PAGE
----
Results of comparisons of biochar preparation properties between study cases with KL and Cmax values above (target group) and below (other group) the medians aligned very closely with the results obtained from the RF analyses (Fig. 4). The biochars that simultaneously maximized both Cmax and KL were generally made at lower maximum temperatures and longer duration of pyrolysis and from nutrient-dense feedstocks such as animal biowaste. They tended to have low C, and high N content, as well as a low C/N and a high O/C ratio. The effectiveness of post-pyrolysis chemical treatment of biochar for metal sequestration was likewise borne out, with more than 60% of the biochars that received post-pyrolysis chemical treatment falling in the upper 50% quantiles area. Finally, analysis also suggests that alkaline biochars are best for simultaneously maximizing Cmax and KL (Fig. 4). Similar trends were found for individual metal contaminants (Cu, Pb, and Cd) (Table 2, appendix S2), although not all comparisons were statistically significant at P= 0.05 partly due to small-sample sizes.

Fig. 4
figure 4

Multi-objective optimization analyses comparing attributes of biochar preparation properties between (1) study cases whose Cmax and KL scores were both above the respective median values (TARGET group) and (2) all other cases (the OTHER group). In the central graph, the scatterplot, the red datapoints in the top right corner represent the data points that fall within the > 50% quantile for both variables (marked as TARGET group). The box plots on the left, right, and top margins of the figure compare the values of cases in the TARGET group versus the OTHER group for continuous predictor variables. The horizontal histograms at the bottom margin of the figure demonstrate, for categorical predictor variables, the percentage (x-axis) and number (black numbers on the bars) of cases for each independent category where the relevant observations fell within the > 50% quantile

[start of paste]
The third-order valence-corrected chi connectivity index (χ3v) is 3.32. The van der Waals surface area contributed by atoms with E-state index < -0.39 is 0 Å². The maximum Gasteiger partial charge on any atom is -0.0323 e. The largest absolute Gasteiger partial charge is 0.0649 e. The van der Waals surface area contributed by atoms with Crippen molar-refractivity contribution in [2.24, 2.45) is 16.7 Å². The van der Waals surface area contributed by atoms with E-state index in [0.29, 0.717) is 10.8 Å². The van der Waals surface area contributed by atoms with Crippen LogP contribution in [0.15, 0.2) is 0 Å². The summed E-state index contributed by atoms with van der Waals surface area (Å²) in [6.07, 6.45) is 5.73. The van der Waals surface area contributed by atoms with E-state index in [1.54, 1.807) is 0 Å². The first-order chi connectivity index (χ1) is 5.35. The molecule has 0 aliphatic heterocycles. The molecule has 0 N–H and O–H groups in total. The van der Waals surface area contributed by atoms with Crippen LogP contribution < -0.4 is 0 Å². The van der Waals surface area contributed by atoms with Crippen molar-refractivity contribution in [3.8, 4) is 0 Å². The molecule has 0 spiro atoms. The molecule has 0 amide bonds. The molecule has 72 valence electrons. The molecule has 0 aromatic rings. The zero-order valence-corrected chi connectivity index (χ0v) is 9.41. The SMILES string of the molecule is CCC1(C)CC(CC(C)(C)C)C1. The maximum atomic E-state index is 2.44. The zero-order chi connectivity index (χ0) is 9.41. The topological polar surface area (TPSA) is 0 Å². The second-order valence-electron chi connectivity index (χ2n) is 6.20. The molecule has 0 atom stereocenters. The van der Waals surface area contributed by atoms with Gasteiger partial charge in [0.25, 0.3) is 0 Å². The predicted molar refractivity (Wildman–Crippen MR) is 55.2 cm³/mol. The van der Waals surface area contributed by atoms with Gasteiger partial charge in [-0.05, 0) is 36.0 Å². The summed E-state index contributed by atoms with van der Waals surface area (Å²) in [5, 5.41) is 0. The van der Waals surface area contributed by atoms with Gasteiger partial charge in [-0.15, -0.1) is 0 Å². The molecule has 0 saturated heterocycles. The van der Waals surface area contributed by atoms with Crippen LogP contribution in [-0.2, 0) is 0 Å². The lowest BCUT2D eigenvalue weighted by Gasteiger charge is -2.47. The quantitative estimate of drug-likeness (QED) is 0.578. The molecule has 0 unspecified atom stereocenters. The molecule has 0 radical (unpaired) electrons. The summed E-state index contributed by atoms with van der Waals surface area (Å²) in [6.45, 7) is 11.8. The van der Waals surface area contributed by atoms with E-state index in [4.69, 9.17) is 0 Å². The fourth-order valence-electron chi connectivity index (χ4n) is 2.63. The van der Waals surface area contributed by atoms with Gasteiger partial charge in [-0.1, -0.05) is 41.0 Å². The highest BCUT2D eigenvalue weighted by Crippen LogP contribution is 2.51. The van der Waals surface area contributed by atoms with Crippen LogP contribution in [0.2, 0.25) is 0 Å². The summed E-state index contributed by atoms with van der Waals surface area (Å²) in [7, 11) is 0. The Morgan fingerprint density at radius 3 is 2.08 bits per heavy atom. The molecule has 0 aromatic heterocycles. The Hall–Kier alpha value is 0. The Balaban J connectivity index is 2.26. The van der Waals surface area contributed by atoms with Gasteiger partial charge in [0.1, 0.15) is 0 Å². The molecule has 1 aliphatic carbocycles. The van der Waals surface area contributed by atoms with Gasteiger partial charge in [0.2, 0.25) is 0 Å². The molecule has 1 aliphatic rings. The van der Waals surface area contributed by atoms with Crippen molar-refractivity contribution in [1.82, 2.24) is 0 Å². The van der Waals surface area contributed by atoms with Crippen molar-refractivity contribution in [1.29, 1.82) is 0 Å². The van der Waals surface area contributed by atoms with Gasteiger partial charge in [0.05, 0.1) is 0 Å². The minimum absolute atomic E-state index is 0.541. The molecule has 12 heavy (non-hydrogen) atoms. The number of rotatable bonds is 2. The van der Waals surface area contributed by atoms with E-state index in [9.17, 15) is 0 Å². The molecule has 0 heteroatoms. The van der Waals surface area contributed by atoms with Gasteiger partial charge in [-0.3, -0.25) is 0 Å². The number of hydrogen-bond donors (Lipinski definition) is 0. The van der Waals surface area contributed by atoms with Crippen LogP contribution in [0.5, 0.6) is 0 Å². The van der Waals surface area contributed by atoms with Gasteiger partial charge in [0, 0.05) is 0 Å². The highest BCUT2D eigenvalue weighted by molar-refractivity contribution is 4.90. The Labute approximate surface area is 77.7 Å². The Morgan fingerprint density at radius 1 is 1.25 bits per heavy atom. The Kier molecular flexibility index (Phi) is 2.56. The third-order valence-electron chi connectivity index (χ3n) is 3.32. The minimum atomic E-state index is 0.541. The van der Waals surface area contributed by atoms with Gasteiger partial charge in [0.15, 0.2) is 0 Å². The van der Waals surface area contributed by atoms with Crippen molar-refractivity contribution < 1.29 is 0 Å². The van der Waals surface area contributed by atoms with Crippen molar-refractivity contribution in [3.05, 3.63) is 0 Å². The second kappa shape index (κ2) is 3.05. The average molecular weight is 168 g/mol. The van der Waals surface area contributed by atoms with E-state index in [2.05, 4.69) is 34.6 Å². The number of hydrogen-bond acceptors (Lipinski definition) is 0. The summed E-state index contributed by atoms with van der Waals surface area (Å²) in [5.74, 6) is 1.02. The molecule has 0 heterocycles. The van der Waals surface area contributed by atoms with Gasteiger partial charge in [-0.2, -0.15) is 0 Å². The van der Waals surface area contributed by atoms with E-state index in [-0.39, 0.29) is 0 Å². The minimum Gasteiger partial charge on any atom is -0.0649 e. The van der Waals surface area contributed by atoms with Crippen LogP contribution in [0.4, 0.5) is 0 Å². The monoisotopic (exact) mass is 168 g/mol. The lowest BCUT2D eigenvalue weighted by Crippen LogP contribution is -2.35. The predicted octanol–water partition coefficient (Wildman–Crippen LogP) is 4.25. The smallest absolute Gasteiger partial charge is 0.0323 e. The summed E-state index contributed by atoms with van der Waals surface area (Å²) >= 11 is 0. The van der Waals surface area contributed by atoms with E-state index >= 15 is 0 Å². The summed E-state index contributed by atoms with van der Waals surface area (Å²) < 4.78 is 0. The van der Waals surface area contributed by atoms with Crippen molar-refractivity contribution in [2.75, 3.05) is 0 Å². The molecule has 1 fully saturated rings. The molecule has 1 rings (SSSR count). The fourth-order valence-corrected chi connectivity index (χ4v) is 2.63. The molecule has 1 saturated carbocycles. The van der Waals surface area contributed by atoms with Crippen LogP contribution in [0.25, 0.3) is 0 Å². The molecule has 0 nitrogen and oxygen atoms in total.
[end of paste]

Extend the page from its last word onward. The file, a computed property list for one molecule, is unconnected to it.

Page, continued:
Table 2 Results of comparisons of biochar preparation variables between cases with both KL and Cmax above the medians of all values (TARGET) and all other study cases (OTHER), as in Fig. 4 and appendix S2

4 Discussion

Our results demonstrate that the sorption capacity of biochar for metals is in the range of other commonly used soil amendments that are usually more expensive than biochar (e.g., activated carbon; Table 3) (Ng et al. 2003). The best performing biochars were made from feedstocks with high nutrient levels (e.g., animal biowaste or manure) and had high aromaticity (i.e., high oxygen-to-carbon ratio) favoring electrostatic sorption of metals (Ahmad et al. 2014, 2018; Harvey et al. 2012). However, due to the number of studies that were used, for example, animal biowaste was limited (n = 23), this result needs to be interpreted with caution. On the other hand, we also found a positive relationship between biochar sorption capacity and nitrogen content which also hints at the fact that biochars made from animal-based biomasses with high nutrient content (e.g., potassium and nitrogen) may sorb metals most effectively. The biochars with the lowest capacity to sorb metals were made from wood and these had a lower Cmax than compost, which may be related to the fact that they had a higher C content, which was inversely correlated with biochar sorption ability. This adds further support to the idea that stoichiometric nutrient composition (e.g., N:K) and nutrient density of feedstock used to produce biochar is critical to the ability to sequester metals.